No Safe Place in Gaza: How Silence Encouraged a Genocide

July 25, 2014
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By Yousef Al-Helou

As the Israeli military offensive on Gaza entered its third week, there’s been more horrific mass killings committed because of indiscriminate Israeli tank shelling and bombardment throughout the besieged Gaza Strip.
After the massacres in Shujaeyyah and Khoza, now the supposedly safe United Nations-run schools have also become targets. A school in the northern Gaza strip town of Beit Hanon, which sheltered hundreds of displaced people who thought they would be safe on United Nations-controlled premise, came under Israeli fire. According to the Gaza Health Ministry, at least thirteen civilians were killed and more than 200 were injured. UNRWA spokesman said that his agency was not warned.

A wittiness interviewed by a local radio station said that her two daughters needed amputations after the shelling.

“We were not warned before the attack, we do not know whether the school was targeted by shells, fired by tanks or artillery. I can confirm that most of those who were in the school were old men, women and children. Previously we have asked the Israeli army to grant us more time to evacuate people and our staff but our request was declined,“ said Adnan Abu Hasna.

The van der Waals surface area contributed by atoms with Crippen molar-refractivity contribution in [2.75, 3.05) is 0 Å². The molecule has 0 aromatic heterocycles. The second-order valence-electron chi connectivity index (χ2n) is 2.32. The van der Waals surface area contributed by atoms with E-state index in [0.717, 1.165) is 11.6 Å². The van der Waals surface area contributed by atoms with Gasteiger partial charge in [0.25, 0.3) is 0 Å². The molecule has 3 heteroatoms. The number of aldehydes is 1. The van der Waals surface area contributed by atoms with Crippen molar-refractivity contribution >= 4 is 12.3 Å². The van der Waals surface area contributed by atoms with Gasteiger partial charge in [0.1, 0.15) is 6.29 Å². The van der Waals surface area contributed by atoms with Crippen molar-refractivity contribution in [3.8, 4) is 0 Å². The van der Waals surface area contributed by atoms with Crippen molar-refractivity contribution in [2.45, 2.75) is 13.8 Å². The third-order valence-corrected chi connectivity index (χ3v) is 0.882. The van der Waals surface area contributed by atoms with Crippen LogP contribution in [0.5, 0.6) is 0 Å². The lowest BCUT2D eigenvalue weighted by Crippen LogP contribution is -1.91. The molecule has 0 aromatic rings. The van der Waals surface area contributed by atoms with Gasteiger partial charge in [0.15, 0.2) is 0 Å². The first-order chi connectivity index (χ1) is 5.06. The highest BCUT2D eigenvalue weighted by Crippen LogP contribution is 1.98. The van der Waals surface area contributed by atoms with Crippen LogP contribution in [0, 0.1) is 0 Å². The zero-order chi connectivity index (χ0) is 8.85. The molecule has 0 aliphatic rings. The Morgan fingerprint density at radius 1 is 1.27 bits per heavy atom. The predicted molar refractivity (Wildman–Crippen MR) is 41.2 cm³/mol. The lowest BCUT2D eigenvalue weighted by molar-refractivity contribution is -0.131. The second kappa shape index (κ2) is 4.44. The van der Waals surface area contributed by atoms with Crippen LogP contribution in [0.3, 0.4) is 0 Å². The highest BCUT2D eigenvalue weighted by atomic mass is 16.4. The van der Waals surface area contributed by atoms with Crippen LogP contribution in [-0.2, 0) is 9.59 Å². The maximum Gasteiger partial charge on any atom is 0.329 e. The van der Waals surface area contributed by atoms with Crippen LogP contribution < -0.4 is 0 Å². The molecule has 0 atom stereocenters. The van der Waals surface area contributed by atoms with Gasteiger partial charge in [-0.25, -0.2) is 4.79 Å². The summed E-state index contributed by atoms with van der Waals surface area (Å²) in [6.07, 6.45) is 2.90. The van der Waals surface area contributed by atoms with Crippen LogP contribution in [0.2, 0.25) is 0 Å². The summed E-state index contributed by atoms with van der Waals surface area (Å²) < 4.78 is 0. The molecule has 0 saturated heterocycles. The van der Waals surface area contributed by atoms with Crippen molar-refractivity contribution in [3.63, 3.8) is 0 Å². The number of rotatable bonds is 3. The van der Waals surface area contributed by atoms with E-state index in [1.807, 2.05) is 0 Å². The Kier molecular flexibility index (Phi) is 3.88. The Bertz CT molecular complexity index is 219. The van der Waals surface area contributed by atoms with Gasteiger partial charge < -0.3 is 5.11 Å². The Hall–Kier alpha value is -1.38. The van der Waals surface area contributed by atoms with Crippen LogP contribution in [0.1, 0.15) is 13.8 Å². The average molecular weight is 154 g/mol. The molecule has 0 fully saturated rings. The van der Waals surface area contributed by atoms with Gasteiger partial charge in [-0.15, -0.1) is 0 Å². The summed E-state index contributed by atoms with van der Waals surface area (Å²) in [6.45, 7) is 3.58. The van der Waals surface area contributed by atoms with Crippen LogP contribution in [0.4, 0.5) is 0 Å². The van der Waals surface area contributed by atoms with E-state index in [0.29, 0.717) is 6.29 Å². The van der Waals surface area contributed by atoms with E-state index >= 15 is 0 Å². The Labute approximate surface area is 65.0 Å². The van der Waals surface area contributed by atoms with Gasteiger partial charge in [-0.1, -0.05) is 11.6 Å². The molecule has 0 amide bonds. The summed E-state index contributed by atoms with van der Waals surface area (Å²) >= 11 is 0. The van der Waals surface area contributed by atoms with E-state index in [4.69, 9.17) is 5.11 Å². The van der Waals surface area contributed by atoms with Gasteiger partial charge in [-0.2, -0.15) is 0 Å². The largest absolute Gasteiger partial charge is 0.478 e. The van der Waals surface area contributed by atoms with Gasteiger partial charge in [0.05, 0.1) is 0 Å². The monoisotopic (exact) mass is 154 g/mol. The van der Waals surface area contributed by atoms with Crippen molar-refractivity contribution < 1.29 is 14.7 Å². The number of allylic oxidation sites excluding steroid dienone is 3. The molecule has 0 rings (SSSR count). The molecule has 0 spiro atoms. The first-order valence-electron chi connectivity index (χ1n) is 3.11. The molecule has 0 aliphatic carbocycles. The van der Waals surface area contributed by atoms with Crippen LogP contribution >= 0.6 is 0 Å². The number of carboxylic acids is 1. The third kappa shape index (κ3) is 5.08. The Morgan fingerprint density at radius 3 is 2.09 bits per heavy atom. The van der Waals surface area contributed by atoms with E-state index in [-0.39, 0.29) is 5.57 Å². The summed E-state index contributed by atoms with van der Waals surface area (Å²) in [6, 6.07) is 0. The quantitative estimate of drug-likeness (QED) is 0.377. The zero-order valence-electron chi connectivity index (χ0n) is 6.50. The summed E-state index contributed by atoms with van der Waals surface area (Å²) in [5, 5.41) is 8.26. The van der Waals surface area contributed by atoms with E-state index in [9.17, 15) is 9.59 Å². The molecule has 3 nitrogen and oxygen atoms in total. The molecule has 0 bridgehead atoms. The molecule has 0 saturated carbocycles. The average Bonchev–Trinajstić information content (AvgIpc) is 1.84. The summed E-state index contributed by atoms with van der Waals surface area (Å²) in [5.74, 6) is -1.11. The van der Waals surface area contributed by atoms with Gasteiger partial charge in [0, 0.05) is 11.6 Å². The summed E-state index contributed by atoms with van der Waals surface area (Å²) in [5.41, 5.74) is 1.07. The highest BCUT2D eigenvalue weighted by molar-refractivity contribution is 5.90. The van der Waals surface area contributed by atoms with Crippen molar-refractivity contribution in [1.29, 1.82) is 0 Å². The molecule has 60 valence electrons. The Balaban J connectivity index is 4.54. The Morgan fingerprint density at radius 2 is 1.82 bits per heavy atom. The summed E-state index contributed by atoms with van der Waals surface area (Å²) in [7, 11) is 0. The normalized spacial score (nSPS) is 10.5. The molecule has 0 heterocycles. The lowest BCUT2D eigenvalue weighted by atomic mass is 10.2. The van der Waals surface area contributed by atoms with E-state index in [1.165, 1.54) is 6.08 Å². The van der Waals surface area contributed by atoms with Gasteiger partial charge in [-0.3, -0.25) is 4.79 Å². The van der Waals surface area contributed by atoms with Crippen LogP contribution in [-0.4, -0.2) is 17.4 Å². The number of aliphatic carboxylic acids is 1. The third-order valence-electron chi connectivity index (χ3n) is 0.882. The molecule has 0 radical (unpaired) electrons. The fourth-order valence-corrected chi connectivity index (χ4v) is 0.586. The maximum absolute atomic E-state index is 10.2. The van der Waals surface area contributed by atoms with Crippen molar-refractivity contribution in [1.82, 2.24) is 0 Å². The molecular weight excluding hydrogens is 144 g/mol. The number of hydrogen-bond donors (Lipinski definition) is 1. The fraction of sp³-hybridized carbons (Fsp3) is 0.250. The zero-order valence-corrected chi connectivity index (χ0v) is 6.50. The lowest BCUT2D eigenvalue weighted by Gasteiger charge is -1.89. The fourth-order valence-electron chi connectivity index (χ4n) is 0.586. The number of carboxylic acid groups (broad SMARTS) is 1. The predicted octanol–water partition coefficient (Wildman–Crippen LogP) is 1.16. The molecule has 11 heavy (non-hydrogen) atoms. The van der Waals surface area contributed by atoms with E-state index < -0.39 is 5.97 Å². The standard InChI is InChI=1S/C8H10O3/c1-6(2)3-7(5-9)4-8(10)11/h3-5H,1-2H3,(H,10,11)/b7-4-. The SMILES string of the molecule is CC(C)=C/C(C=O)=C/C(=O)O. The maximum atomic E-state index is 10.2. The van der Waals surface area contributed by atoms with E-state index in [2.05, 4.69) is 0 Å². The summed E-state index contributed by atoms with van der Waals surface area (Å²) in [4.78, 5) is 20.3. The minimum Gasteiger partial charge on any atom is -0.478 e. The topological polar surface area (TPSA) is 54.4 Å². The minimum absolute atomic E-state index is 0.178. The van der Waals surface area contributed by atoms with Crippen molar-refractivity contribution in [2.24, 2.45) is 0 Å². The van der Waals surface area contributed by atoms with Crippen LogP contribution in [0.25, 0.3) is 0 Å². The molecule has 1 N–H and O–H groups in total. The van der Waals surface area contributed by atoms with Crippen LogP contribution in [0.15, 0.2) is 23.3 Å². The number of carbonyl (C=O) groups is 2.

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Currently, more than 300,000 Palestinians are internally displaced, of that group about 120,000 of them are seeking shelter at UN schools. 77 of UNRWA’s schools have been damaged so far.

The attack on the school, took us back to the sad memories of the 2008-2009 offensive, when a UN-run school was shelled with white phosphorus bombs which led to the killing of scores of Palestinians

Both Hamas and the Islamic Jihad resistance movements have denounced what they called an “ugly bloody crime” and said that this heinous deliberate attack will not go unpunished.

Despite the wide scale condemnation and outrage, Israeli Prime Minister Benjamin Netanyahu fumed over the UN Human Rights Council’s plan to strike up an investigation into Tel Aviv’s human rights violations in the Gaza Strip. The UNHRC’s decision to launch the inquiry was made shortly after its chief, Navi Pillay, said that there is a “strong possibility” that Tel Aviv was violating international law in its military operations against Gaza.

UN humanitarian chief Valerie Amos has expressed deep concern over the shortage of food and water in the Gaza Strip, as Israel continues its offensive in the besieged enclave for the 17th day. Amos said on Thursday that 44% of Gaza has become a no-go area for Palestinians due to the ongoing military operations and residents are facing food shortages.

Abu Abdallah, 52, is a resident of Gaza City who lost members of his family. He said that Palestinians have lost faith in the international community, especially the UN. “Ban Ki-Moon position is very weak. We do not want talks – we need actions.  He is afraid to criticize Israel, and he rushes to the rescue of Israel and ignores our suffering. We are not beggars for food. We want a just solution and to see Israel held accountable for its actions in Gaza.”

People are running for cover, and many are going without food or drinking water.  The humanitarian situation is dire and terrible, and public services such as electricity are lacking.